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'Afloat beauty' of the Delta. Study on traditional boats of Bangladesh
Bin-Doza, S. (2015). 'Afloat beauty' of the Delta. Study on traditional boats of Bangladesh, in: Themudo Barata, F. et al. (Ed.) Heritages and Memories from the Sea. 1st International Conference of the UNESCO Chair in Intangible Heritage and Traditional Know-How: Linking Heritage 14-16 January 2015. Évora. Portugal. Conference Proceedings. pp. 71-83
In: Themudo Barata, F.; Magalhães Rocha, J. (Ed.) (2015). Heritages and Memories from the Sea. 1st International Conference of the UNESCO Chair in Intangible Heritage and Traditional Know-How: Linking Heritage 14-16 January 2015. Évora. Portugal. Conference Proceedings. Electronic edition 2015. UNESCO/UniTwin/Universidade de Evora: Evora. ISBN 978-989-99442-0-6. 228 pp., more

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Document type: Conference paper

    Marine; Brackish water
Author keywords
    afloat, ocean, sea heritage, traditional fishing process, boat, manufacturing and crafting, Bay of Bengal, navigation mechanism, memory of the sea, cultural heritage, workmanship, craftsmanship, intangible heritage

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  • Bin-Doza, S.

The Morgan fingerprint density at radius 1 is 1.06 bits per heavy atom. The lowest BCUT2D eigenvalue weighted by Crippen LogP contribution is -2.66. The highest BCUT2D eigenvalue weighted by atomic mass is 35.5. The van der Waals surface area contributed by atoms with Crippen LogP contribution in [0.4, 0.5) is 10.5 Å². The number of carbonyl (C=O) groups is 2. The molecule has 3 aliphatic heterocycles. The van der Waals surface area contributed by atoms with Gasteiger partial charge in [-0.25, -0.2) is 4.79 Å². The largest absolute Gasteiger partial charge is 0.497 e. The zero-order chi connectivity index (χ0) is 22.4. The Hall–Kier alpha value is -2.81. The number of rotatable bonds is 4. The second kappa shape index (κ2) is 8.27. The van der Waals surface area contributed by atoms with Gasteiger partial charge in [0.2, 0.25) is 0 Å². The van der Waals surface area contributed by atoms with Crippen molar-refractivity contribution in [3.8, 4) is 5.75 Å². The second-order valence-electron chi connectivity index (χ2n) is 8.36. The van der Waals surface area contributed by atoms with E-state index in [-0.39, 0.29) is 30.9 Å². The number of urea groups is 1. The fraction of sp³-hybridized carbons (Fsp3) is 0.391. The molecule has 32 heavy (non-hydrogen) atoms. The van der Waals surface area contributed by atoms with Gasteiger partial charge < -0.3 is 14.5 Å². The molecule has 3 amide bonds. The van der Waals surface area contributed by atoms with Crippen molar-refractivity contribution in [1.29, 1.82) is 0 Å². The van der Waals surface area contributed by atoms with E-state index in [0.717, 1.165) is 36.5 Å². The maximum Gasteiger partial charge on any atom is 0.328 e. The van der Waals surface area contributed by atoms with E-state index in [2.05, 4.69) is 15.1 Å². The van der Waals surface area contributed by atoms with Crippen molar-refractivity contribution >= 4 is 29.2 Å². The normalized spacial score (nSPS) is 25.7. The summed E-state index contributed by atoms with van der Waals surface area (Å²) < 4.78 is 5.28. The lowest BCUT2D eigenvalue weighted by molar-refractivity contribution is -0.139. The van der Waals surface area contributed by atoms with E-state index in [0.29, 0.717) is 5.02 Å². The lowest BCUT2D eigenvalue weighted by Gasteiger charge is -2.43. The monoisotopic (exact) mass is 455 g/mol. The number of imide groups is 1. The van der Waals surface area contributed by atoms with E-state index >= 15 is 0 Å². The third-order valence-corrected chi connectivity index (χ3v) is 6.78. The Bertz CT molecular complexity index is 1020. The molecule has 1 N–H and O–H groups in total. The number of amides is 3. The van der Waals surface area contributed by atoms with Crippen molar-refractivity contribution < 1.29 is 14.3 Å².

Seventy percent of the planet is covered with ocean. To start a story about the heritage and memory from the sea, what first comes to our mind is the image of a giant floating element, of an open vastness, with the exception of ships and boats. In the several thousand years of maritime history, boats got their place in the narrative of ‘times gone by’, independently of their being related to the sea, the oceans or the river. When it comes to constructing and floating boats on rivers or the oceans – be it for trade, the conquest of a coastal strip or for the discovery of a new piece of land – ancient and medieval times are the most popular field in maritime heritage. Although this is supposed to be only a small story of maritime heritage on the planet, it takes place in a country that has the largest delta of the planet, derived through the sedimentation of the rivers that since millions of years are coming down from the Himalayas (River Ganges) and Tibet (River Brahmaputra). Its name is Bangladesh, previously known as Bengal, crisscrossed by riverbeds, involving people and the land at its margins with their endless streams of water, the huge rivers widening like a sea and surrendering themselves into the mouth of the mighty Bay of Bengal. The ocean in the southeastern region of the subcontinent has been a very potential maritime route since the time of the Periplus of the Erythraean Sea. Thus, it is no wonder that boats, rivers, sea and alluvial lands are coming to our mind when we are talking about Bangladesh. Fishing is the primal occupation in its coastal region. The trading in frozen fish is an important economical asset, with the country exporting frozen fish into different parts of the world. The deltaic coastline is about 580 kilometres long. The territorial water of Bangladesh extends for 12 nautical miles (22 km), and the exclusive economic zone of the country is 200 nautical miles (370 km). This explains why the coastal line of Bangladesh is vibrant with fishing tradition and boat crafting, as well as an infinite source for apprenticeship and cultural tradition. Boat manufacturing and crafting is a traditional practice that is inherent to this area. Particularly the versatile fishing boat of Bengal demonstrates a series of different morphological aspects. The skill of crafting a fishing boat is a not widely known intangible form of heritage, an art that is still practiced and passed on to the descendants of the ancient fishermen. Yes, the legacy of sculpting these traditional regional coastline boats, together with the scientific knowledge of how to make them float safely in the middle of the river as well as in the sea is still in place, and practiced whilst people go for fishing for a couple of days or months. About 20 or 25 years ago, the riverine Bangladesh still maintained a series of versatile boat types floating along river routes. Then, more than 50 different boats and vessels cruised the rivers and the sea, of which almost 90% are extinct. The aim of this paper is to document some of the beautifully crafted and specialised vessels that still could be seen a few years back, as well as the development of traditional fishing boats particular to certain communities. It intends to analyse how the construction is carried out, what the materials for the building of this floating element are, and how craftsmanship continues to rely on traditional methods, thus documenting the splendour and the beauty of the boats that are the subject of this research. Additionally, the paper will present a scientific analysis in terms of navigation mechanisms and fishing processes in the open sea.

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